Welcome back to Northwestern football.
The Wildcats’ 2013 season opener featured all the tell-tale signs of a typical Wildcats football outing. There were the deep passes to broken coverage for easy scores. The giving up of long third down conversions because of coverage that was too soft or a defensive line with not enough people rushing the quarterback to bother him. The frustrating play calling that was too conservative when aggression might have been more necessary.
There were the wacky plays — two tipped pass interceptions by Collin Ellis that the linebacker took to the end zone for a pair of touchdowns.
It was all in there in Northwestern’s 44-30 win over California at Memorial Stadium in Berkeley, Calif.
This was different though. There were enough differences, at least, to show that Northwestern has grown as a program.
How else can you explain the Wildcats still managing 508 yards of total offense with Kain Colter on the sideline with the nebulous “upper body injury” after just two plays from scrimmage and Venric Mark limited to 29 yards on 11 carries, two of Northwestern’s most dynamic offensive players were clipped off the board? Then there was the hyper aggressive pace Cal played on offense, causing defenders to go down with cramping left and right and crumple under the passing from freshman quarterback Jared Goff.
Depth was a big part of it. That was a key difference. Trevor Siemian stepped in to complete 18 of 29 passes for 276 yards, adding a touchdown and two interceptions as he captained NU’s offense the rest of the way. Treyvon Green, returning from an injury that knocked him out all of last season, rushed for 129 yards on 16 carries with two touchdowns — the opening 33-yard scamper and the bruising six-yard run that capped the game off.
It would have been difficult to envision either of these things happening even a year ago for such an extended period of time.
The Wildcats were not the typical Wildcats, although it might have looked it at times (and certainly the team will have to clean up some familiar mistakes in the coming weeks). NU dug deep and found a way to win despite everything working against them.
Goff, California’s freshman quarterback, set a Cal freshman record with 445 passing yards on 38-for-63 passing. He took advantage of Daniel Jones’ absence, who suffered an apparent knee injury late in the second quarter, and victimized freshman cornerback Dwight White on two consecutive touchdown drives in the third quarter.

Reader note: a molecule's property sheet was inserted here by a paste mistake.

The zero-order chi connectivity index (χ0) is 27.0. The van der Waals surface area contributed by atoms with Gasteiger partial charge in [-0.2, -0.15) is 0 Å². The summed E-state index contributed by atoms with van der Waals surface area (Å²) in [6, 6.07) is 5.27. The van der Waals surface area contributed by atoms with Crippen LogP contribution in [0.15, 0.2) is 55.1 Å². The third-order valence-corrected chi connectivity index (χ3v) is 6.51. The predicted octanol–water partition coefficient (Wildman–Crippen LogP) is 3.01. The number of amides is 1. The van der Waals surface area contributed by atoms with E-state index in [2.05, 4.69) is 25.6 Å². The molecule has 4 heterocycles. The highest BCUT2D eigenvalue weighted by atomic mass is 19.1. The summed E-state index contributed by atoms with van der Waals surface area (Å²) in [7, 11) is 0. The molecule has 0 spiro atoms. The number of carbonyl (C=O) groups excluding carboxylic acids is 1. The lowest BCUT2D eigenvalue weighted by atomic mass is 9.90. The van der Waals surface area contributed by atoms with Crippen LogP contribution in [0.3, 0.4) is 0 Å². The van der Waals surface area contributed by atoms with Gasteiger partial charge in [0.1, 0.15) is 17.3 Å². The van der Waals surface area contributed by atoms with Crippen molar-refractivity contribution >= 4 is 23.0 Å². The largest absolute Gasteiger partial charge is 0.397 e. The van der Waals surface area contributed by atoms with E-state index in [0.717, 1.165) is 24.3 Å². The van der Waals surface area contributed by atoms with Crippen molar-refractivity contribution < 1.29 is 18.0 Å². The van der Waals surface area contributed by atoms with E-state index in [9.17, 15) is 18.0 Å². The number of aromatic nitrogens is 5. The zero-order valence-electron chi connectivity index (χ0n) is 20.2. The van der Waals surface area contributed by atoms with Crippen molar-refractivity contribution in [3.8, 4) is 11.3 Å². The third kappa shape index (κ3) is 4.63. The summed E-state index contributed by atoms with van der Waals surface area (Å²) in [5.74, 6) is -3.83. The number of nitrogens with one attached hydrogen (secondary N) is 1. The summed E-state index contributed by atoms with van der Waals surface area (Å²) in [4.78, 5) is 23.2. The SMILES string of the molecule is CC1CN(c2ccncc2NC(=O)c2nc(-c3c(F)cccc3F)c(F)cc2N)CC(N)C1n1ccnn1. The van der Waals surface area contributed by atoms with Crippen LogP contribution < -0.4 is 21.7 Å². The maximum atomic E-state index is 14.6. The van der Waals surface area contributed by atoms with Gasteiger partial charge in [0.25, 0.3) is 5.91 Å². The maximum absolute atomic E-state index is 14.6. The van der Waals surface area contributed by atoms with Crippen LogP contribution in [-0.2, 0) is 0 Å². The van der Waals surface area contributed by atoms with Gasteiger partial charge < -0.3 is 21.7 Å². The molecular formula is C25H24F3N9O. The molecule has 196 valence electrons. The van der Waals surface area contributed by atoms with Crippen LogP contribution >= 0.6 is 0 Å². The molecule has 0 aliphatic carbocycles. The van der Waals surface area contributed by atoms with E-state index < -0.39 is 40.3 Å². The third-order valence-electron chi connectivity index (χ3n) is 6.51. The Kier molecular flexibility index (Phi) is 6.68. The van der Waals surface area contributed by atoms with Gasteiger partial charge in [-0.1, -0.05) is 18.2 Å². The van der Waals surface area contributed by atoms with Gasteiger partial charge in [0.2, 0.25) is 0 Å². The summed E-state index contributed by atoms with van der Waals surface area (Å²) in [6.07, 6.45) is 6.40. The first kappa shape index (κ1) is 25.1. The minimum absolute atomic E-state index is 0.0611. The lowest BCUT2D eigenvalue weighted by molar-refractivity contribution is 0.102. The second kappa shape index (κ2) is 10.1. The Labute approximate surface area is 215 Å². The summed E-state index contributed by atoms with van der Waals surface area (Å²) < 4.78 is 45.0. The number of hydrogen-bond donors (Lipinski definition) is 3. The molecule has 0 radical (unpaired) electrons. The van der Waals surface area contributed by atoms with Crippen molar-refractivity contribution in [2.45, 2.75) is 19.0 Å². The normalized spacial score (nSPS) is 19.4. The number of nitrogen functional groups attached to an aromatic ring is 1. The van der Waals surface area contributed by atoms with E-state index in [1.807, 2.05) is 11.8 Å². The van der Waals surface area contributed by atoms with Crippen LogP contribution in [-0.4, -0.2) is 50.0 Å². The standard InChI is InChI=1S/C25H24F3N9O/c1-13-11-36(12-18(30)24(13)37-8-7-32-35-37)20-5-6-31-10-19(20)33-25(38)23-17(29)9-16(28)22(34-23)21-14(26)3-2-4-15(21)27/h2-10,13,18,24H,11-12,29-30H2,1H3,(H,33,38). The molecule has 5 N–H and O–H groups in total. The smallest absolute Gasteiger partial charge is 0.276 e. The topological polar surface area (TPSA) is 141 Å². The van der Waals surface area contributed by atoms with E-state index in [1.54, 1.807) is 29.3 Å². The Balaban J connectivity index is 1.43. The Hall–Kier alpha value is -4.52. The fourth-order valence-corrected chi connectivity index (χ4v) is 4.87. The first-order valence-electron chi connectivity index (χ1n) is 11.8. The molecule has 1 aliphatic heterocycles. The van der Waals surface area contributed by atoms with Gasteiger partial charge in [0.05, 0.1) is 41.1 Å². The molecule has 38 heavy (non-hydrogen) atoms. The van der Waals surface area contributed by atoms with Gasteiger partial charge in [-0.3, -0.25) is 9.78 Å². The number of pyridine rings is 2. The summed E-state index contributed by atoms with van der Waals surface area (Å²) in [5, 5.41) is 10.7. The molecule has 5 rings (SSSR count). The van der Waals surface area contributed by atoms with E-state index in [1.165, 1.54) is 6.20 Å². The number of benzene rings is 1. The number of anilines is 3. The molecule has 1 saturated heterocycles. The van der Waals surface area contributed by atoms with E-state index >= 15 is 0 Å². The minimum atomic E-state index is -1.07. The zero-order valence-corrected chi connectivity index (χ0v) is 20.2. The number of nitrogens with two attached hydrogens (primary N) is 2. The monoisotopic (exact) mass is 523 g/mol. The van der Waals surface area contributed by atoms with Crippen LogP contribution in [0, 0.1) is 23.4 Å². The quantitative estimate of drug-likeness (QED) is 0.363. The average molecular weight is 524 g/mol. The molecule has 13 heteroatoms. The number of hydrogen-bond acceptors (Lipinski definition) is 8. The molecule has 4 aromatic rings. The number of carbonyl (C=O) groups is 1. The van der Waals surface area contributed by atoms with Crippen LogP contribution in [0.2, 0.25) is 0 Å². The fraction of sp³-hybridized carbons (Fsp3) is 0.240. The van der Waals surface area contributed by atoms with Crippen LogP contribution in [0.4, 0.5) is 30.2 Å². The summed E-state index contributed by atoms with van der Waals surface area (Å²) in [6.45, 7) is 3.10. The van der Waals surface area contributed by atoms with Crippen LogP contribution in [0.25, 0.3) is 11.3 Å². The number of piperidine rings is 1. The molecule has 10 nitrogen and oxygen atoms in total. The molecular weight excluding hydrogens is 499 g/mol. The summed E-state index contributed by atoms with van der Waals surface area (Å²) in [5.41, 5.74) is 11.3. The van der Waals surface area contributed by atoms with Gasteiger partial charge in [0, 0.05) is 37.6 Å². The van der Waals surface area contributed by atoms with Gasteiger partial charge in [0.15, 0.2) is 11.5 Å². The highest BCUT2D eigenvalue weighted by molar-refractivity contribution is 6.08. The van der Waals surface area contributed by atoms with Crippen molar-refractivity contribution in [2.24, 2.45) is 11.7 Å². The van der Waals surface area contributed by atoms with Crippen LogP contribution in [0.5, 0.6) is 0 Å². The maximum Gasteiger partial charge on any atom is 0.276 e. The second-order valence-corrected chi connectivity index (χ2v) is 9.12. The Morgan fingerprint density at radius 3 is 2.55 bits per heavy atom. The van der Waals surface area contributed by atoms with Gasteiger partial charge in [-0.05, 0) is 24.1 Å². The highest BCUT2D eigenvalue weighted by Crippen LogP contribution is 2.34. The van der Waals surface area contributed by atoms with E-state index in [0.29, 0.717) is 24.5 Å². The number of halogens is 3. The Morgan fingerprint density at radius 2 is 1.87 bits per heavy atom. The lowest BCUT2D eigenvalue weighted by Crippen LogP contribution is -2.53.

Those two deep strikes — one to Chris Harper for a score and another to Brendan Biggelow for a big gain — seemed to suggest doom for Northwestern. The Wildcats defense was absolutely gassed as the offense struggled to move the ball for much of the second half, trying too hard to establish Mark in his limited time on the field or going too conservative trying to protect a lead (or give the defense some time on the sideline). The defense was playing its usually conservative strategy and it hurt as Cal converted on 10 of 21 third downs.
It was frustrating, but Northwestern’s defense came up with big plays at key moments — a sign perhaps that this team is preparing to do and be something different.
Ellis had his two interceptions, coming off of tipped passes from Dean Lowery and Tyler Scott. He took both to the house for game-changing and momentum-building interceptions. Ibraheim Campbell came up with a big interception too, coming over to steal a pass in Goff’s desperate attempt to get Cal back into the game. Northwestern then went on a 91-yard drive to seal the game with about two minutes to play.
The defense gave up 548 total yards, but made the plays when it had to win.
And winning is all that matters. Questions about the targeting rule (it played a big role in Northwestern’s game-sealing 91-yard drive), injuries that occurred to the defense during Cal’s hurry up offense and questions about Northwestern’s actual injuries did not matter in the end.
The Wildcats made the plays when they had to on both ends of the ball. This is a team used to playing in tight games and going through a roller coaster of emotions. Somehow, someway, Northwestern beat those odds and ground out a victory.
Like most good teams, the Wildcats found a way to win.
Perhaps, they are on the way to becoming a good team. A really good team.